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Years ago, it seems like a million years ago but that can't be right, I won a couple of pub prize draws. I think both were from the Haugh Bar in Inverness; some whisky tumblers and two free Return trips to anywhere in the UK on British Rail. I have a bizarre belief that things happen in threes. Actually, I have a lot of bizarre beliefs and superstitions. Anyway, things happen in threes. So, I decided to be very very selective when it came to entering prize draws. And, yes, you guessed it; I'm still waiting for that third draw with the perfect prize. There's may be a lesson there for somebody. 

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I was looking recently at some old British Army recruiting posters dating back to around the First World war. What struck me was how many featured footballers or guys playing football. Yesterday I spotted one that looked like it dated from the between the World Wars for the Highland Light Infantry which stressed its proud record on both the battlefield and sports field. I would be very surprised if soldiers really spent as much time kicking a ball around as the recruiting posters suggested. Right up until at least the late 1950s football players appear to have featured a lot in recruitment posters. The Royal Regiment of Scotland seems to have opted for a variation on the theme in one reasonably recent poster by featuring shinty players.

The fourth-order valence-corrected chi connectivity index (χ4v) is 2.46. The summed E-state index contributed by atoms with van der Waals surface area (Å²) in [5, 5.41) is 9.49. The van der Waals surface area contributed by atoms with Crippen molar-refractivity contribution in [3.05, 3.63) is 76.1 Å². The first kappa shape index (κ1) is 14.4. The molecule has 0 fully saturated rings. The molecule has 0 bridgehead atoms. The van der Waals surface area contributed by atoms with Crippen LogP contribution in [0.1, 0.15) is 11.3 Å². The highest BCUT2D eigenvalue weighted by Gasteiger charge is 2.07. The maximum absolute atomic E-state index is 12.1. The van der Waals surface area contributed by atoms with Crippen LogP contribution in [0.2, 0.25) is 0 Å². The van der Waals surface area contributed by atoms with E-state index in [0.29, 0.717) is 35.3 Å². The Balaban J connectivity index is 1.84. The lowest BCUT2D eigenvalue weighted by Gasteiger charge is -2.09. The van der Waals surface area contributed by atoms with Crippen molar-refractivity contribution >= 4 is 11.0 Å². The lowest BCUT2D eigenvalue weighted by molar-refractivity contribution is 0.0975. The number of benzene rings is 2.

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Well, drumroll time. And not just to mark the first entry of 2021. No, it's time to announce the 2020 Book of the Year. You know,  I'm beginning to wonder if the final winner in any given year isn't often the last book to make it onto the short list. A bit like the person whose final decision or opinion is always what the last person they spoke to said. I hope not. I'd like to think that the main criteria remains "Wow,  I wish I was good enough to have written that one". I like to think you are getting a better deal out of Book Briefing than you get from most reviews. I'm not sucking up to publishers in the hope of a constant supply of free books or the chance of some publicity for myself with a pithy endorsement that they can use on the back cover of their latest paperback. Nor do I know enough writers to be worried about losing friends or contacts by expressing an honest appreciation or to get caught up in a "You Scratch My Back, I'll Scratch Yours" scenario. Nope, I tell you what I really think. Trust me, that's more than most book reviewers do. Oh, hit this link if you want to know the winner of the  2020 Book of the Year